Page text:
Linked by Thom Holwerda on Wed 24th Jan 2018 14:40 UTC
Hardware, Embedded Systems

If there's one thing that will make even the most powerful computer feel like a 7 year old rig, it's Adobe Lightroom paired with RAW files from any high-megapixel camera.

In my case, I spent over a year of spare time editing 848GB worth of 11,000+ 42-megapixel RAW photos and 4K videos from my New Zealand trip and making these nine photosets. I quickly realized that my two year old iMac was not up to the challenge.

In 2015 I took a stab at solving my photo storage problem with a cloud-backed 12TB Synology NAS. That setup is still running great. Now I just need to keep up with the performance requirements of having the latest camera gear with absurd file sizes.

I decided it was time to upgrade to something a bit more powerful. This time I decided to build a PC and switch to Windows 10 for my heavy computing tasks. Yes, I switched to Windows.

I love articles like this, because there is no one true way to build a computer for any task, and everyone has their own opinions and ideas and preferences, making sure not one self-built PC is the same as anyone else's. Add in a healthy dose of urban legends and tradition, and you have a great cocktail for endless discussions that never go anywhere.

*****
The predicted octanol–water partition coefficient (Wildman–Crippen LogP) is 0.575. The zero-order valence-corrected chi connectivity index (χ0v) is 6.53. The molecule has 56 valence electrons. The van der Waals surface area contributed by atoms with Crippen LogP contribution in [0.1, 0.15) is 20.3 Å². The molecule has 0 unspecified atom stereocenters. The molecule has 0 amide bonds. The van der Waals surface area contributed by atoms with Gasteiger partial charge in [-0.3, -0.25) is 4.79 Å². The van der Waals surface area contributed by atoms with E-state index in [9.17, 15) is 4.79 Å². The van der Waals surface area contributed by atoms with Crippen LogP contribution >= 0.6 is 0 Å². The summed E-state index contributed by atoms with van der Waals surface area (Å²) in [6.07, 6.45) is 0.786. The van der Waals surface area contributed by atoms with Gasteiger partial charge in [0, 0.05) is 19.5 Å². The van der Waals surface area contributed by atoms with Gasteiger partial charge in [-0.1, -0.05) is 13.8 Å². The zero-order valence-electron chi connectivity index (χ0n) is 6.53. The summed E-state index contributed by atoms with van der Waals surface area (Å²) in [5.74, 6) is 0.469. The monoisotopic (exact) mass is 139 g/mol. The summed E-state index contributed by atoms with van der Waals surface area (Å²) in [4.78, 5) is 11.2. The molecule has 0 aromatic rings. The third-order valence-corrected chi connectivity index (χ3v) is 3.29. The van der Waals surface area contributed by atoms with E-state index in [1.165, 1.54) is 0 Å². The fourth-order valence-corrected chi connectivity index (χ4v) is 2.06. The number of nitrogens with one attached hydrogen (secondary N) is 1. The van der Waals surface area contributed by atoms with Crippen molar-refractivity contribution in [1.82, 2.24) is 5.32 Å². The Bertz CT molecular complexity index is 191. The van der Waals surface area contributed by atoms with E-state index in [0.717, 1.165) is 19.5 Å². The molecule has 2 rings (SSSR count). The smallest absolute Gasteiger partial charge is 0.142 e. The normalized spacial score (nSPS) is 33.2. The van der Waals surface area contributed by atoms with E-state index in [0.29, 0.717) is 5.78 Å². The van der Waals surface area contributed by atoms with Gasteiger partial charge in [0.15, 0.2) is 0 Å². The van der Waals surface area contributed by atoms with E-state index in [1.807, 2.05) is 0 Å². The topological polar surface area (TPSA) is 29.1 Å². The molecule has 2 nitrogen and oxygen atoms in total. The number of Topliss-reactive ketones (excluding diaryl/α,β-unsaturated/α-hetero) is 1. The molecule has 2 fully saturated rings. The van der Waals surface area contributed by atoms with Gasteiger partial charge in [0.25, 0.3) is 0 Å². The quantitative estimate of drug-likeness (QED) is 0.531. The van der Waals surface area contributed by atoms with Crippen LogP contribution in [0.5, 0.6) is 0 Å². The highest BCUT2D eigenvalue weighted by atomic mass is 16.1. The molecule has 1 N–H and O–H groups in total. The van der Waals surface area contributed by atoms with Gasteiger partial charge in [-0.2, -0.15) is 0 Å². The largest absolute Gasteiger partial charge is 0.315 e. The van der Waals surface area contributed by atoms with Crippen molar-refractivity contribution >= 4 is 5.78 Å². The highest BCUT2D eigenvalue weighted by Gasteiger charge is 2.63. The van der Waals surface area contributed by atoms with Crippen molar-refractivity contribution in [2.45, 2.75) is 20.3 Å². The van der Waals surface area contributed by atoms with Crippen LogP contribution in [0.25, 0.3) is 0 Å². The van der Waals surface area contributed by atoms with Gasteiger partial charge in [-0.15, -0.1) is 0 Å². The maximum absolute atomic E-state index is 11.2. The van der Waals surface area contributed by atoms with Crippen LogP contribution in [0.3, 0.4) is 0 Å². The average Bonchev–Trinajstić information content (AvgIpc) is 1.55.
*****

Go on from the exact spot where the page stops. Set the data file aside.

It's clickbait without actually being clickbait.

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HangLoose
Member since:
2007-09-03

The only reason I am still on Windows, having left Mac, is for the Adobe suite. There is just no comparison with the competition and I wish Adobe would just remove the head from the sand and port it to Linux.

I wonder how hard would it be to do it in conjunction with other companies: Adobe talks to Amazon, Steam and Canonical or Red Hat. Presto, instant distro with support for great apps.

Edited 2018-01-25 11:36 UTC

Reply Parent Score: 2

CaptainN- Member since:
2005-07-07

Adobe's approach to Linux is generally broken (and stupid). With Flash, they would only support what was in the kernel, and not rely on useful libs that exist in most distros - what a bonkers way to interact with Linux.

When Valve ported Steam, they did it the right way - they started with a full distro (Debian I think it was, maybe Ubuntu), and got everything working there. This allows it to run on anything, because all another distro has to do is port the necessary libs to their own distro, and it'll start working.

I wouldn't expect Adobe's engineers to ever figure this out. They are too far up Microsoft's arse to notice better ways of developing code (and their suite is shite on macOS - like, why am I paying them?)

Reply Parent Score: 0